​Sarah Brightman to RT: ‘I want to sing beautifully on ISS – despite space mucus’

British soprano Sarah Brightman.(Reuters / Toby Melville )
Singing sensation Sarah Brightman, who will travel to the International Space Station (ISS) in September, discusses rumors that her trip is a marketing stunt, talks about the pitfalls of singing in space, and gives an update on her Russian lessons.

Brightman – the erstwhile wife of Andrew Lloyd-Webber and the owner of a soprano voice that has sold 30 million records – has been in constant media spotlight since announcing her intention to become the eighth space tourist back in 2012.

Among the many questions posed to her is how she can afford the reported $52 million fee for the 10-day experience. Last month, a long investigation in the Daily Mail showcased links between the singer – who is a superstar in China – and Reignwood, a Beijing-based conglomerate which will be transmitting her missives from space.

“I have paid for the trip myself,” a defiant Brightman told RT’s Sophie Shevarnadze, when asked about the financial commitment to become the second-ever female space tourist.

“Some people want to give money to their children, buy houses, go on a holiday – whatever it is that they want to invest in. This particular journey has been something that I wanted to do most of my life, but there was no real opportunity to do so.”

The 54-year-old plans to become the first diva to sing from space, reportedly enlisting her former beau Lloyd-Webber to pen the lyrics.

“What I’d love to do is to sing something very simple, and connect with either orchestra, choir, other singers on Earth. And, you know, from that sort of space-to-Earth connections, I would like to create something really beautiful.”

READ MORE: Soprano in space: 'Phantom of the Opera' star trains for ISS flight in Russian forest

Yet Brightman is aware that projecting from the International Space Station might be less Diva Plavalaguna – the singing alien from 'The Fifth Element' – and more Phoebe from 'Friends.'

“Because of the way our mucus system works, when you’re up there, you do tend to have a certain feeling like a cold, all the fluids go up to this part of your body – so that I have under consideration, so it’s like singing through a cold. Of course, it’s going to be a very, very different feeling, but I have been told by other astronauts who have done this that it’s perfectly possible, it’s just different, and I have to prepare for it.”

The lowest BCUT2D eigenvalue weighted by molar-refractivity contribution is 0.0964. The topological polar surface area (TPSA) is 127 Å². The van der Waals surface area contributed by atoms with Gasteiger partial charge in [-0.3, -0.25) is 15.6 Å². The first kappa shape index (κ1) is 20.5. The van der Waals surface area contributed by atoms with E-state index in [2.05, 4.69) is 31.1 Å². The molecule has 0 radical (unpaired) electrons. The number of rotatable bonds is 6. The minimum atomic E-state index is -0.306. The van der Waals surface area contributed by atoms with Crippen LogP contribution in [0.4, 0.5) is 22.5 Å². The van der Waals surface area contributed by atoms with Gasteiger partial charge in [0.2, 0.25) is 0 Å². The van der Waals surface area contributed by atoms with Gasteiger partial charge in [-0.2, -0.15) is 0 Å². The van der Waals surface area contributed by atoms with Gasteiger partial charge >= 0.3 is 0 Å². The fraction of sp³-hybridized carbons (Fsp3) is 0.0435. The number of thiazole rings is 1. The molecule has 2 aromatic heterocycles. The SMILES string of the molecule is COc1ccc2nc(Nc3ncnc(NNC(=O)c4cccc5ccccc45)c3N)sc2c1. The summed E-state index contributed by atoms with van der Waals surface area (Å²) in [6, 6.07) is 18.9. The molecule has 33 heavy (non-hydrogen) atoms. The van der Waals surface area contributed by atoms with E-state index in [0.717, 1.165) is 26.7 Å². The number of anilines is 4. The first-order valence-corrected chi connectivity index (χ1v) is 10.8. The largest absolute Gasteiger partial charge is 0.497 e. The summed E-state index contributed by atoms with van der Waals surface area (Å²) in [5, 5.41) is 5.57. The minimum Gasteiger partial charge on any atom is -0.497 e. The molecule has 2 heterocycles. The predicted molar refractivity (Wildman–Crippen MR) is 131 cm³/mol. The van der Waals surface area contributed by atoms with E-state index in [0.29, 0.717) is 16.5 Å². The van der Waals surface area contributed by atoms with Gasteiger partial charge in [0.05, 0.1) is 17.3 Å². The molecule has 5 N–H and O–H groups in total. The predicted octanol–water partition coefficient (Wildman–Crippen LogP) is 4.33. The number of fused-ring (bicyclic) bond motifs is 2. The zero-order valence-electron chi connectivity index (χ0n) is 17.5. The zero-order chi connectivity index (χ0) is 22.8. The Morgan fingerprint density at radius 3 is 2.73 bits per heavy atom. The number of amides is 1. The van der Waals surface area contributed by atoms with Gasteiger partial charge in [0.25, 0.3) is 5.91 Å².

Sarah Brightman's mission patch

This is not the only preparation Brightman has been doing, since starting her mission training at Star City on the outskirts of Moscow. The London-based singer described her routine of six o’clock starts, grueling days of being subjected to super-g training, and equally grueling marathon Russian lessons.

“It’s very intense. Well, luckily when I was younger, being a classical singer, I learned a lot of the Rachmaninov material for soprano, mezzo-soprano, so I had a feeling for the language, and I felt 'Oh, I’m going to be fine.' So, I get to Star City and we start with four hours, four hours a day, amongst all the other lectures that I have,” said Brightman, who was trained at the Royal College of Music.

But the ‘Cats’ singer believes she learned the most from completing the notorious winter survival training, when potential cosmonauts are dropped off in the woods and have to fend for themselves for 72 hours.

“I found with this kind of survival training, is that your focus becomes completely different, you learn things about your instinct for survival that you wouldn’t otherwise have known, so it’s amazing just to have in life something like this.”

But despite bringing more media attention to space travel than an already notable line-up of celebrities who have been to space, Brightman, a UNESCO ambassador, says she is no space messiah.

“I’m not important enough as a person or knowledgeable enough or arrogant enough to say 'I’m going to try to do good with this.' I’m an artist, and I want to go and do this trip because it’s a very personal journey for me. But what I have found, and I found this with space in general, when you talk to people about this particular journey, or they ask questions, there’s an incredibly positive light in people’s eyes,” Brightman said.

“With all the troubles in the world and all that is happening, it actually brings a smile to people’s faces – the thought that they can reach the stars, go up to the heavens. However they want to think about it, it’s a beautiful thing.”

Winter survival training (Photo courtesy: Gagarin Research and Test Cosmonaut Training Center)